Was it an easier time back then or just different?
This is what quietly drifted across my mind today when a mid-morning chat with my brother-in-law Jeff Burdick turned to the topic of Muhammad Ali and more particularly, George Plimpton.
The conversation jumped from a book Jeff’s currently reading on Ali (the title escapes me) to Leon Gast’s 1990 documentary When We Were Kings to Plimpton (a second string boxing writer for Sports Illustrated at the time) covering the “Rumble In The Jungle” fight in Zaire between Ali and then heavyweight boxing champ George Foreman on October 30, 1974. And if you haven’t read Plimpton’s Shadow Box, please stop reading this entry and go pick up a copy.
You won’t regret it.
Simply for this: Plimpton coined participatory journalism – or at least that’s the way I’ve always understood it. Genius; it’s really the only word I can use to describe Plimpton and his writing style and genre he masterly created. It wasn’t enough for him to just write about the athletes of his choice. Nope. He experienced them by nearly becoming them, or at least embracing their first hand experience the best he could. Plimpton didn’t let his inability as an athlete prevent his abilities as a writer.
In Shadow Box, Plimpton stepped into the ring against the light-heavyweight champion Archie Moore. (that’s boy George and Archie in 1956 above)
In Paper Lion, he took snaps as a member of the Detroit Lions with confessions of a last string quarterback.
In Bogey Man, George spent a month on the PGA tour.
He hit the baseball diamond in Out Of My League and skated on thin ice slapping pucks with Open Net.
Plimpton may have casually used the “amateur” when participating and writing sports books, but he was by all means and measures a profound “professional”.
You don’t find Plimpton today. Don’t bother looking. The closest you’ll get is only by reading Plimpton yourself.
No writer is stepping in the ring with Mike Tyson (when he was even in the ring) or Bernard Hopkins and taking punches. No writer is feeling the rush of a rush behind Tom Brady. No writer is standing in against Randy Johnson’s heater coming at your head, getting checked against the boards by Sidney Crosby or posting up with Dwight Howard’s bicep in your grill.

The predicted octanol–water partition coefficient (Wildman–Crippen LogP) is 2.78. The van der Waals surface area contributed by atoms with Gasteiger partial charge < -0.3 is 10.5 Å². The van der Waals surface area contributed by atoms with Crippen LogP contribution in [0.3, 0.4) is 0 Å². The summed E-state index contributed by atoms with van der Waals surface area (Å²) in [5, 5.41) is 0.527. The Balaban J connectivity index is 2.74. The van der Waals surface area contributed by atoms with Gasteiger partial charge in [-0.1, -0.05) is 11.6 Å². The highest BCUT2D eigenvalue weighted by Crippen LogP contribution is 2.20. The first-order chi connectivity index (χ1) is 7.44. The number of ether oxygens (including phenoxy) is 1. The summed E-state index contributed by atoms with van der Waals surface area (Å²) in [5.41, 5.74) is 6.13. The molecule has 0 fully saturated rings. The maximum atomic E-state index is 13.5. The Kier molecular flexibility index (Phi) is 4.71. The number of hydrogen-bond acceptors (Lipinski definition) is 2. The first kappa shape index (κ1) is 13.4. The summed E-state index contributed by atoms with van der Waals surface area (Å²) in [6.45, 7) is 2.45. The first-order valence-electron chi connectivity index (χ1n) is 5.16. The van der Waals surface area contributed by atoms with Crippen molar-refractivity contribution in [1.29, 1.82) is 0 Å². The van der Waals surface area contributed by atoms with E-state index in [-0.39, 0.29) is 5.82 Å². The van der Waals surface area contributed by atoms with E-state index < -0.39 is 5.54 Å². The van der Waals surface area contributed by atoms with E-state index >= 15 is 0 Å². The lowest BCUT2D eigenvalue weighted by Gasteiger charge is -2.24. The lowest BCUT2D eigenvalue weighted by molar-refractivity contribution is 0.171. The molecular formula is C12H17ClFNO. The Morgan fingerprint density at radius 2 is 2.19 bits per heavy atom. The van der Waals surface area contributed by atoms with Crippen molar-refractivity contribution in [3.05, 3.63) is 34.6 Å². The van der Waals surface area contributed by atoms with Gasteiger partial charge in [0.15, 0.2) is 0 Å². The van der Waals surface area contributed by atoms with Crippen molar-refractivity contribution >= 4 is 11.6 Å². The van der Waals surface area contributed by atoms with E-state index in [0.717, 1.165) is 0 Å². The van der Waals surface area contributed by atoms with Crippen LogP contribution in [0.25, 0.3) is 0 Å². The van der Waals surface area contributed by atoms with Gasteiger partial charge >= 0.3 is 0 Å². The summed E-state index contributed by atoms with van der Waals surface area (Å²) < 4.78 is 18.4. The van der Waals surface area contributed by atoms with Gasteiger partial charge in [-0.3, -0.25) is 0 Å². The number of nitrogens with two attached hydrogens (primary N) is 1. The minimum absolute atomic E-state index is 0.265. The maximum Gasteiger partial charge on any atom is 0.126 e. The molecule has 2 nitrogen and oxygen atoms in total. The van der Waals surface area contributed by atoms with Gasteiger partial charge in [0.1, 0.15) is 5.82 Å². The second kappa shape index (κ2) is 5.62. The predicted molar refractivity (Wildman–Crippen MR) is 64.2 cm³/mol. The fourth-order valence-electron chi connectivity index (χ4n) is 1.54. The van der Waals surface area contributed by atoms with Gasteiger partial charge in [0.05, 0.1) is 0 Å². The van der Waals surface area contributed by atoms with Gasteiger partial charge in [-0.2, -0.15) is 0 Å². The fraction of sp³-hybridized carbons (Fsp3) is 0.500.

Our today is not yesterday.
Was it easier back then or just different?
Earlier this week I swapped emails with an unnamed long time sportswriter who has three decades under his belt. We filled up each others inbox with stories of our own experiences. This is where veteran and novice spit game. Him – rooted in a rich journalism foundation from days when newspaper was king. Me – five years covering the NBA for a website, freelancing on the side recently with a monthly newspaper, while holding firm to the fact that the road to where we are is paved with the slippery steps of dreamland.
I’m not a newspaper guy. But does this mean I can’t report or prescribe to the pillars of journalism?
Now both myself and said newspaper man find ourselves toiling with our own blogs. This is what it has come to. I’m thankful for that.
It goes to show we are as much different as we are the same.
And while I contemplate the lives of great writers who have gone before me, I can’t help but wonder if life was any easier when they worked at their craft, slaved away with words or just merely different. I don’t have that answer. Probably never will.
So I’ll just keep writing…..and wondering what George Plimpton’s blog would read like today if he were still with us.